What happened

When a stock has a share price of less than $0.02, it doesn't take much of a move to shift it 10% -- up or down. For that reason, when you learn that today, MoviePass owner Helios and Matheson Analytics (OTC:HMNY) stock is down 10.1% as of 12:40 p.m. EDT, you probably shouldn't be surprised.

And yet, a microscopic stock price (it was listed at $0.0189 as of 1:34 p.m. EDT) isn't Helios' only problem today. Turns out, MoviePass subscribers are preparing to abandon the service in droves.

Man in lifeboat watching ship sinking

As many as two-thirds of MoviePass members could abandon this sinking ship. Image source: Getty Images.

So what

That's the upshot of a new poll in The Hollywood Reporter, which says that over the past four months, the number of MoviePass subscribers who say they're "very satisfied" with the service has plummeted 35 percentage points (from 83% to just 48%).

Among the survey's other revelations, only 44% of the company's subscribers still "strongly" agree that MoviePass is a "a great deal" after the Helios subsidiary recently imposed a raft of new restrictions on its members' ability to see movies. And despite all the company's moves to cut cash burn and save the stock from crashing, 50% of MoviePass members say that they still worry the company "won't last."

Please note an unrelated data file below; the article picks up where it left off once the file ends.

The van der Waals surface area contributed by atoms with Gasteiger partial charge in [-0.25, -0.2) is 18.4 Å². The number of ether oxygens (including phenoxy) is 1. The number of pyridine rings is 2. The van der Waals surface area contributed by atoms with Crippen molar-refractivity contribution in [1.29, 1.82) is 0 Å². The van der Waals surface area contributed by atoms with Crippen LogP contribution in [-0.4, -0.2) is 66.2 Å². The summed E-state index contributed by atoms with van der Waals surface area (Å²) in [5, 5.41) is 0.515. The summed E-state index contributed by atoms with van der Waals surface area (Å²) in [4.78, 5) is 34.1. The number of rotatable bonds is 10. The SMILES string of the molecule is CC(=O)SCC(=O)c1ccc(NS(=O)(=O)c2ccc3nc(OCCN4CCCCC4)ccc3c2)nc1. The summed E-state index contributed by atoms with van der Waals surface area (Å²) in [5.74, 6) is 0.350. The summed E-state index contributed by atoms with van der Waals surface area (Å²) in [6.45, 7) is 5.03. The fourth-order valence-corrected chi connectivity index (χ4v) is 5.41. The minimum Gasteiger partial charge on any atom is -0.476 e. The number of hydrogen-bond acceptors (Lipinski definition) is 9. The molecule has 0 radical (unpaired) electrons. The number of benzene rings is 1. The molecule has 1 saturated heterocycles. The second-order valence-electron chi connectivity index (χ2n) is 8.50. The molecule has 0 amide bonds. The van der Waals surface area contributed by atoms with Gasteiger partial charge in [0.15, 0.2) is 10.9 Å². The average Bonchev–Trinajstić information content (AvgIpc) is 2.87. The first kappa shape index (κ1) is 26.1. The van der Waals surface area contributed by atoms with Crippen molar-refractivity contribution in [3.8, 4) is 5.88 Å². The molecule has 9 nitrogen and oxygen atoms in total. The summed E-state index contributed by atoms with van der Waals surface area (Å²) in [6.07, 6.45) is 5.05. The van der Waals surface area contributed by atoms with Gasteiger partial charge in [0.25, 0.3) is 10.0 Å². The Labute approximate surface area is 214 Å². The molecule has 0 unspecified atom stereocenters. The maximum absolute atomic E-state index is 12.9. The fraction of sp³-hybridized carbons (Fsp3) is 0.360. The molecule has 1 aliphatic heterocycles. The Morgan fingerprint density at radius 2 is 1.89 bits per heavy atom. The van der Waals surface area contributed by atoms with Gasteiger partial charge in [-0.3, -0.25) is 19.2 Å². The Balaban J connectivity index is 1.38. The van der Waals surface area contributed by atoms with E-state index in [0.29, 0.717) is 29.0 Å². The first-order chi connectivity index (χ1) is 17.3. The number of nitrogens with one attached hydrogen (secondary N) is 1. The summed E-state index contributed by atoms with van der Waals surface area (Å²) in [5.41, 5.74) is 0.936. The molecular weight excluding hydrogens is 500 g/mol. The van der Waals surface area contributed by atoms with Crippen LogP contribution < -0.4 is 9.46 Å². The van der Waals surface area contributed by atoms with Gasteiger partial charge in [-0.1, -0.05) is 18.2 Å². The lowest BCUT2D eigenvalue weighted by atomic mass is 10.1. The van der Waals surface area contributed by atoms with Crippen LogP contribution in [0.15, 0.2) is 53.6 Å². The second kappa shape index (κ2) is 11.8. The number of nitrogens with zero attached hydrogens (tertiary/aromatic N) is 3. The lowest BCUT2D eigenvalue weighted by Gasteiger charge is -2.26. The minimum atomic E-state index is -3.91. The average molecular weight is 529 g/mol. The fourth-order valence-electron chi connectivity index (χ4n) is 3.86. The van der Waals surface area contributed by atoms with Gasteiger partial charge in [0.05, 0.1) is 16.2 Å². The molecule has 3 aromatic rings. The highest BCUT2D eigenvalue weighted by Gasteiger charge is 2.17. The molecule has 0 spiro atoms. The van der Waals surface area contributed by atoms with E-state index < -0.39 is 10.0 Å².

Voicing complaints such as "They kept changing the rules" and as a result "I couldn't see the movie I wanted to see when I wanted to see it," 19% of MoviePass subscribers polled had canceled their subscriptions -- and half of those did so within the past turbulent month of continual rule changes. What's more, 47% of those members who've stuck with MoviePass up to this point say they're also now "very or somewhat likely to cancel" their subscriptions.

Now what

Combined with the 19% who've already canceled (an estimate based on the survey), this implies that MoviePass could eventually lose as many as 66% of its once 3.2 million members -- potentially dropping the service to 1 million members or fewer.

While that would certainly mean Helios will lose less money going forward, it would also wipe out the growth story that's long been one of the stock's greatest strengths. No wonder investors are fleeing.